As pets age or suffer certain medical conditions, they can experience loss of vision, hearing or even loss of a limb. If your pet experiences this kind of physical change, it’s important to ease his transition. As a first step, regardless of the change, ask your vet about using pheromones to help your pet adjust at home. There are feline and canine versions of these “feel good” scents, and they can help ease the anxiety of an uncertain pet. Here are some other things you can do:
for pets with vision loss:
- same old setup: Don’t rearrange furniture or your pet’s belongings. Your pet already knows the commonly traveled pathways, so don’t confuse him by suddenly putting a couch where his food bowl used to be.
- work around: Work new commands into your pet’s vocabulary that help mark obstacles, like “Step up” and “Step down.”
- head start: For walks, consider using a head collar (such as a Gentle Leader®) to make your blind pet feel more confident.
- follow your ears: For playtime, scent your dog’s tennis balls so she can find them, or insert a jingle bell into a ball.
for pets with hearing loss:
- read the signs: Teach your pet hand signals for commands and praise. Every dog likes to know you think he’s a good dog. Teach him the hand signal and watch his eyes light up when he “hears” his favorite words. A certified dog trainer can help you both in this endeavor.
- see it coming: Don’t sneak up on your pet; startling a dog or cat is a good way to get an inadvertent bite. Stomp on the floor or wave a flashlight so your pet can see you coming before you surprise her with your presence.
for pets with limb amputations:
- slow and steady: Give your pet plenty of time to recover from surgery. Most healthy pets will heal quickly, but pushing too fast could result in infection or injury. Follow your vet’s recommendations for slowly getting up and about.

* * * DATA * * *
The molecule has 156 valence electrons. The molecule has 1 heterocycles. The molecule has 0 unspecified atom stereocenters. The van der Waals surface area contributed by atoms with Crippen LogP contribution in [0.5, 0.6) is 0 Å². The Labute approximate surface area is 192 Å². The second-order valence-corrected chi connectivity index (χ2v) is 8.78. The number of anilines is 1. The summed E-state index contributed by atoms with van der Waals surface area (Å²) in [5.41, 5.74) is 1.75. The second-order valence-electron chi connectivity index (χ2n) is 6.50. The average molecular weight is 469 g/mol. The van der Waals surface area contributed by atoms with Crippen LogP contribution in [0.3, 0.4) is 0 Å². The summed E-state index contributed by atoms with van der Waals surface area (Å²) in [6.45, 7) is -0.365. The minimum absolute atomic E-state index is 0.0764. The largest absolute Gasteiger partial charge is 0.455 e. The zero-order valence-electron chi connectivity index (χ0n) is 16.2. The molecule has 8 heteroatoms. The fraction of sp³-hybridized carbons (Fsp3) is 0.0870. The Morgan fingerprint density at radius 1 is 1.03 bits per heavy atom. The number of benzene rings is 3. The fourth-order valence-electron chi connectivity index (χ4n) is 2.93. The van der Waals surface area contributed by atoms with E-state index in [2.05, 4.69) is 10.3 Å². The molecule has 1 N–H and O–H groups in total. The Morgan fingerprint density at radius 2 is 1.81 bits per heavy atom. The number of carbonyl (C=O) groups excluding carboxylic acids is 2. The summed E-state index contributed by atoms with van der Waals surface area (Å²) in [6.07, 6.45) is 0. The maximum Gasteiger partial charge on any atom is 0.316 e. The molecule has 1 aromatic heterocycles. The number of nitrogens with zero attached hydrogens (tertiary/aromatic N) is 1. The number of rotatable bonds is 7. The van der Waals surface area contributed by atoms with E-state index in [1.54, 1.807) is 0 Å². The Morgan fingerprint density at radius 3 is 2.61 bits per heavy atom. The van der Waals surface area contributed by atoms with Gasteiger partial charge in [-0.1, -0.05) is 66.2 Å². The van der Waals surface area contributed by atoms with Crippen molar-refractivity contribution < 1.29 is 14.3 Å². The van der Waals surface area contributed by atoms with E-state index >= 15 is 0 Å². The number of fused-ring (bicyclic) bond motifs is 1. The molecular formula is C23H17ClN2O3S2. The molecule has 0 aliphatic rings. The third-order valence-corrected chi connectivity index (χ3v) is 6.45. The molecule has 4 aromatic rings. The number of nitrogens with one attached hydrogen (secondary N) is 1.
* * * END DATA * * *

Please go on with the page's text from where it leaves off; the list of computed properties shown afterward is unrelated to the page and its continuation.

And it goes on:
- rug around: If you have hardwood floors, make sure there are rugs covering the common pathways to prevent slipping as your newly tri-pawed pet learns to navigate in a new way.
Most owners are relieved to find that pets adjust quickly to these changes, especially if they have other four-legged friends in the house to act as guides. This sibling relationship may need an initial reacquaintance period, but before you know it, the whole pack will be back to business as usual.
If you thought adolescence was just a problem for parents of two-legged teens, think again. Your polite puppy is about to make you wish you could pack her off to college ASAP! Adolescence in young dogs is a trying time for owners, but understanding the stages may help you exercise patience when you’re at your wit’s end.
Your dog’s “teen years” actually occur somewhere around 6 to 8 months of age. During this time your dog’s brain and hormones develop, along with new interests and a desire for independence (usually expressed as impulsiveness). Adolescent dogs are less likely to listen, too distracted to follow the rules and too interested in smelling the roses to remember that pulling on the leash is a no-no.
But just as human teenagers eventually settle down, your pup will, too. Here are some tips to help you survive in the meantime:
- head start: If possible, train your dog while she’s a puppy; bad behavior is easier to prevent than to correct.
- tay firm: Be consistent with the rules, even though your dog isn’t interested in following them. If you backslide now, she’ll have the upper hand.
- go, girl! Actively look for desired behaviors from your teenage dog and reward them highly.
- no “pun” intended: Avoid harsh punishments for undesired behaviors. Never, ever physically punish your pet.
- social life: Continue to introduce your dog to the world around her, and encourage interaction with other dogs. Your dog may become less friendly to other dogs or people, so keep practicing her social skills.
The good news is dogs tend to outgrow this behavior by their second birthday — third at the latest! If you’re at the end of your leash and feel like giving up, call your veterinarian for more advice on weathering the terrible teens.